Franchise is a privilege that not all people seem to consider as special, or even a right that needs to be exercised. Indifference to the results of Canadian elections is a growing trend, with a notable decline in numbers of voting citizens. Now, alas, it seems to be the case in Estonia as well.
The two systems, while quite different, are rather similar when it comes to the voter feeling that the individual ballot does not actually make a significant difference. Canada's first past the post system does not reflect popular vote and in Estonia the modified d'Honte system is so complicated that the average voter probably could not explain how it works. This is seen most acutely at the riding level, the grassroots of elected parliamentary democracy.
In a perfect system, of course, the vote is the expression of a preference as a contribution to a collective choice. Thus we would accept the 50% +1 result as reflective of a majority, no matter how many votes were cast. But the Estonian system requires a minimum of 5% voter support for a party to have representation in parliament. Then that representation is determined by the slate presented by the party as reflective of the total of the votes garnered. Add to that the individual mandate; possible when a candidate receives a sufficient percentage of the vote in a district, and it is no wonder that the voter is first befuddled then disillusioned. This is just the start of an explanation of the Estonian system. In theory it is possible for a personally unpopular candidate high up on the party slate to gain election, accounting for voter dismay.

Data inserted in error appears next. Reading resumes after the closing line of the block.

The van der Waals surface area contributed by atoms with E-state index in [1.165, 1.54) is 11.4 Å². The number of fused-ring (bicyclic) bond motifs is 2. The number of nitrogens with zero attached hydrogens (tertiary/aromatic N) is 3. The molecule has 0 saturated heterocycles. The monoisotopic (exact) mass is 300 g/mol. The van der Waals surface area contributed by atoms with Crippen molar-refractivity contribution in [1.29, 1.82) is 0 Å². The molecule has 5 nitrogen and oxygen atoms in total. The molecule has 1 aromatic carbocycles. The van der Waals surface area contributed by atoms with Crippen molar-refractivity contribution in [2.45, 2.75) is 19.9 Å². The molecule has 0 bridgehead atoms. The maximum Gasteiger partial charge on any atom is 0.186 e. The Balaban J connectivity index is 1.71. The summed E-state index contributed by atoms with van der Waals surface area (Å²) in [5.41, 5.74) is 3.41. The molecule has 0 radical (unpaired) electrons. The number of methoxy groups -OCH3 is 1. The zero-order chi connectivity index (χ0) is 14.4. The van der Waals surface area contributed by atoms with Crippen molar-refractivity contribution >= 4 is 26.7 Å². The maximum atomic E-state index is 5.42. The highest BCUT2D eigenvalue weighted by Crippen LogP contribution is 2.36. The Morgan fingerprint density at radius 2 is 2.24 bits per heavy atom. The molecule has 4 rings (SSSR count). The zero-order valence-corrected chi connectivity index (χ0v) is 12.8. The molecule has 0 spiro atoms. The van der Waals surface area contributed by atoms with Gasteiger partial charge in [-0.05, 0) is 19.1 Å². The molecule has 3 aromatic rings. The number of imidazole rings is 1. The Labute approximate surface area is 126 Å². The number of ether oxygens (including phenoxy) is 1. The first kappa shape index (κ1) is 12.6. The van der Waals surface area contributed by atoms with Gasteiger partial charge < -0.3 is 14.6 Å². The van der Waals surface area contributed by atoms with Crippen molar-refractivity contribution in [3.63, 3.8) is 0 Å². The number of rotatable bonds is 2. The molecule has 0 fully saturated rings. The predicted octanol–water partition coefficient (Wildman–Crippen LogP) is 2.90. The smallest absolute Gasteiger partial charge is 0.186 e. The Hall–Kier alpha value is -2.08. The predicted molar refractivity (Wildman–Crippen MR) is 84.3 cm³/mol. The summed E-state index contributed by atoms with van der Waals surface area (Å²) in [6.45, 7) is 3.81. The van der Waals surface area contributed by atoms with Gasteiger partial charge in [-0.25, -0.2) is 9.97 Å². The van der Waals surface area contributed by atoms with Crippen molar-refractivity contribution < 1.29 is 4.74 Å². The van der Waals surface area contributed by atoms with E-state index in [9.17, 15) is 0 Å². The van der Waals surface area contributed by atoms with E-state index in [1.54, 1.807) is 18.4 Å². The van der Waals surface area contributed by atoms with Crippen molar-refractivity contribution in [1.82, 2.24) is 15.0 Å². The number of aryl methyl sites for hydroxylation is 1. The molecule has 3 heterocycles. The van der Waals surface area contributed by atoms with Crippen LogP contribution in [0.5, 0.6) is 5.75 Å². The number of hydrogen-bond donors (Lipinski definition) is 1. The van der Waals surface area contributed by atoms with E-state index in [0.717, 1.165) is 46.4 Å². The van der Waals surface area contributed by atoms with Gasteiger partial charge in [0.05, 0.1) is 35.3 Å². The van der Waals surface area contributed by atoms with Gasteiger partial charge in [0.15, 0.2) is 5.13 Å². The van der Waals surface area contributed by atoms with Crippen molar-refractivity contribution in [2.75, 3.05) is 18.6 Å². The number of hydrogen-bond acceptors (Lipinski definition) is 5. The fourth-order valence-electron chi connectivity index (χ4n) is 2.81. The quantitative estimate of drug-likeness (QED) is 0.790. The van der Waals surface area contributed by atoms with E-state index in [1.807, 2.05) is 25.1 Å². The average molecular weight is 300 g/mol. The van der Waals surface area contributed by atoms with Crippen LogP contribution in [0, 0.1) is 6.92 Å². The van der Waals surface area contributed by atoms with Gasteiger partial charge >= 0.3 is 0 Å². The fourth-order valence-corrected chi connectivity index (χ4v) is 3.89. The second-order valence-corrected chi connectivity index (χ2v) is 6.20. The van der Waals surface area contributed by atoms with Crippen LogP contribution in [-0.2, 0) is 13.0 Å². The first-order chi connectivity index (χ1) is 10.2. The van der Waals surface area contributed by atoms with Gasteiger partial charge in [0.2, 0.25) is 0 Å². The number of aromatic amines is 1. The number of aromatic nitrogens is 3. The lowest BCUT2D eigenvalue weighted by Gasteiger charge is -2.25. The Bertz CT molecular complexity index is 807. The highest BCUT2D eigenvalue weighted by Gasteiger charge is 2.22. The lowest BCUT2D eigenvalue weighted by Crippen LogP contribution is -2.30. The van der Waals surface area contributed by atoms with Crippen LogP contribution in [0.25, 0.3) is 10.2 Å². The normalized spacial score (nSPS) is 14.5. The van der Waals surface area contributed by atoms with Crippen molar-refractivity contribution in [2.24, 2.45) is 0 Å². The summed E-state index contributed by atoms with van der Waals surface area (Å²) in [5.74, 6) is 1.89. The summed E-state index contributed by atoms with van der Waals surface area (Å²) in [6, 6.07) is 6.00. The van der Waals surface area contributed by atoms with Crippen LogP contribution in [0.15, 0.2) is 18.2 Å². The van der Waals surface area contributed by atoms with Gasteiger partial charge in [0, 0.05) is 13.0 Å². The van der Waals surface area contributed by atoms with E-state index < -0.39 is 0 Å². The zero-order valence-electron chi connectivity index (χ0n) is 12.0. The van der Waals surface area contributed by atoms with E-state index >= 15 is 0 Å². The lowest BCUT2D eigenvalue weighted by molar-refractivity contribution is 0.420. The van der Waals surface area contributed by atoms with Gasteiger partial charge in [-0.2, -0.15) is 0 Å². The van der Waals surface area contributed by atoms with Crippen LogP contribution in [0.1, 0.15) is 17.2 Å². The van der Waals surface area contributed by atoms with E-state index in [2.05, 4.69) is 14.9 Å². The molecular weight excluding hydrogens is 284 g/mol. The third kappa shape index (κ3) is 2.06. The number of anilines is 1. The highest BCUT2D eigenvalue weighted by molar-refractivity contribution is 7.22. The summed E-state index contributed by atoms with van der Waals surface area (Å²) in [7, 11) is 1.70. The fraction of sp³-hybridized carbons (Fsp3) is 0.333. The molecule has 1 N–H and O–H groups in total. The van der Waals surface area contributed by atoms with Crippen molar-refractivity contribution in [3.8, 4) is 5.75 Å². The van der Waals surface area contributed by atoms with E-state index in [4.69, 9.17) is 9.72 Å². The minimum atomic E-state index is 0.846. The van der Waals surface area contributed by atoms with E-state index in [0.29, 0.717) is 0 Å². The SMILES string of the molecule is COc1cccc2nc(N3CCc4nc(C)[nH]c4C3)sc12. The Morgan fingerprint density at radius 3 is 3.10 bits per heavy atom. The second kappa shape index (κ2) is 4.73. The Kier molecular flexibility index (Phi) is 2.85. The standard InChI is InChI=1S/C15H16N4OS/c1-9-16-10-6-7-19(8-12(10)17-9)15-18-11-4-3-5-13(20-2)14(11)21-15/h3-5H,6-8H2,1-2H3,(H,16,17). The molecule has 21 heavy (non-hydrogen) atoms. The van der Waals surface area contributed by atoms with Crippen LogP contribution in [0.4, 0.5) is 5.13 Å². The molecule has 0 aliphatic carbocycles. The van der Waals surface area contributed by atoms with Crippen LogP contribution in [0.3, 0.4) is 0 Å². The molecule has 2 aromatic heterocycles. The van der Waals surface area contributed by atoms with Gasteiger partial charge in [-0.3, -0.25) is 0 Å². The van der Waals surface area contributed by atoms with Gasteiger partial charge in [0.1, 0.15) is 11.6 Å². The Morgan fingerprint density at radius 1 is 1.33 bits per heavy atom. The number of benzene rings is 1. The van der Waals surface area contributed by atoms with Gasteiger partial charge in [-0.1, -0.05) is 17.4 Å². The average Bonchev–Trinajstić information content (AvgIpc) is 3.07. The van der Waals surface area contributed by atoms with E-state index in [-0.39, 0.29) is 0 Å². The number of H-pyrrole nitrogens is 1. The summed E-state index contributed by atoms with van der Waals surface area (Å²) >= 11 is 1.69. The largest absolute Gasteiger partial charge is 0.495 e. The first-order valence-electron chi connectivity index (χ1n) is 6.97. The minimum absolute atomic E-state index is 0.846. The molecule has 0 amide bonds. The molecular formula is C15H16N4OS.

In Canada the traditional third and regional party woes give voice for calls to institute representation by population — something that Estonia does indeed have. However, opponents of rep by pop point out that the system often leads to multiparty elections with no clear-cut winner; hence coalition governments which are inherently short-lived and prone to infighting. But one must also be aware of the dangers of what John Stuart Mill termed the tyranny of the majority: a result where traditional winners routinely suppress the minorities and fringe elements of society, what Mill called the eccentrics.
Is there a system that is best for the country, never mind reassuring the voter that her choice is being genuinely considered? The traditional two-party systems such as the American model routinely leave almost half of the electorate dissatisfied. The Canadian three party system (the other parties on the scene are either regional or fringe) only works insofar as that the third party is the conscience. Their popular support or lack of it accounts for the swings in government between the traditional ruling parties.